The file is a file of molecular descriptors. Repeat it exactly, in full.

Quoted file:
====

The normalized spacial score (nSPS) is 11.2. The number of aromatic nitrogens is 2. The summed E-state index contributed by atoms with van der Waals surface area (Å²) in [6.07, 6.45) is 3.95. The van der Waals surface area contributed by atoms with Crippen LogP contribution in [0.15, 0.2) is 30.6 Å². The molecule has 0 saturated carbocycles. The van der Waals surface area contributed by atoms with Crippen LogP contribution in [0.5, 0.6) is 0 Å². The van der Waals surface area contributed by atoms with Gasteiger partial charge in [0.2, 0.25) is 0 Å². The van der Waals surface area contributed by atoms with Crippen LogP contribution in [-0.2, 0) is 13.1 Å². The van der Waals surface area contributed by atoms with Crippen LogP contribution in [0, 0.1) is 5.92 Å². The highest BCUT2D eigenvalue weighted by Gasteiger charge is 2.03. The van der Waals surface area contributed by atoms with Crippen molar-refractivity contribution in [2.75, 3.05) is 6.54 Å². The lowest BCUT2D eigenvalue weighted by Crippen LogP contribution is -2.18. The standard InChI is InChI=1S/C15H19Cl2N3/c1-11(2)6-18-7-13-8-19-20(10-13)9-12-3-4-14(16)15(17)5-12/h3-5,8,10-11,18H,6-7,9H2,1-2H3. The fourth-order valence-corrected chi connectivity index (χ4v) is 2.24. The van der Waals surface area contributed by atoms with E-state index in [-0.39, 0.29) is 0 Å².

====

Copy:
The normalized spacial score (nSPS) is 11.2. The number of aromatic nitrogens is 2. The summed E-state index contributed by atoms with van der Waals surface area (Å²) in [6.07, 6.45) is 3.95. The van der Waals surface area contributed by atoms with Crippen LogP contribution in [0.15, 0.2) is 30.6 Å². The molecule has 0 saturated carbocycles. The van der Waals surface area contributed by atoms with Crippen LogP contribution in [0.5, 0.6) is 0 Å². The van der Waals surface area contributed by atoms with Gasteiger partial charge in [0.2, 0.25) is 0 Å². The van der Waals surface area contributed by atoms with Crippen LogP contribution in [-0.2, 0) is 13.1 Å². The van der Waals surface area contributed by atoms with Crippen LogP contribution in [0, 0.1) is 5.92 Å². The highest BCUT2D eigenvalue weighted by Gasteiger charge is 2.03. The van der Waals surface area contributed by atoms with Crippen molar-refractivity contribution in [2.75, 3.05) is 6.54 Å². The lowest BCUT2D eigenvalue weighted by Crippen LogP contribution is -2.18. The standard InChI is InChI=1S/C15H19Cl2N3/c1-11(2)6-18-7-13-8-19-20(10-13)9-12-3-4-14(16)15(17)5-12/h3-5,8,10-11,18H,6-7,9H2,1-2H3. The fourth-order valence-corrected chi connectivity index (χ4v) is 2.24. The van der Waals surface area contributed by atoms with E-state index in [-0.39, 0.29) is 0 Å².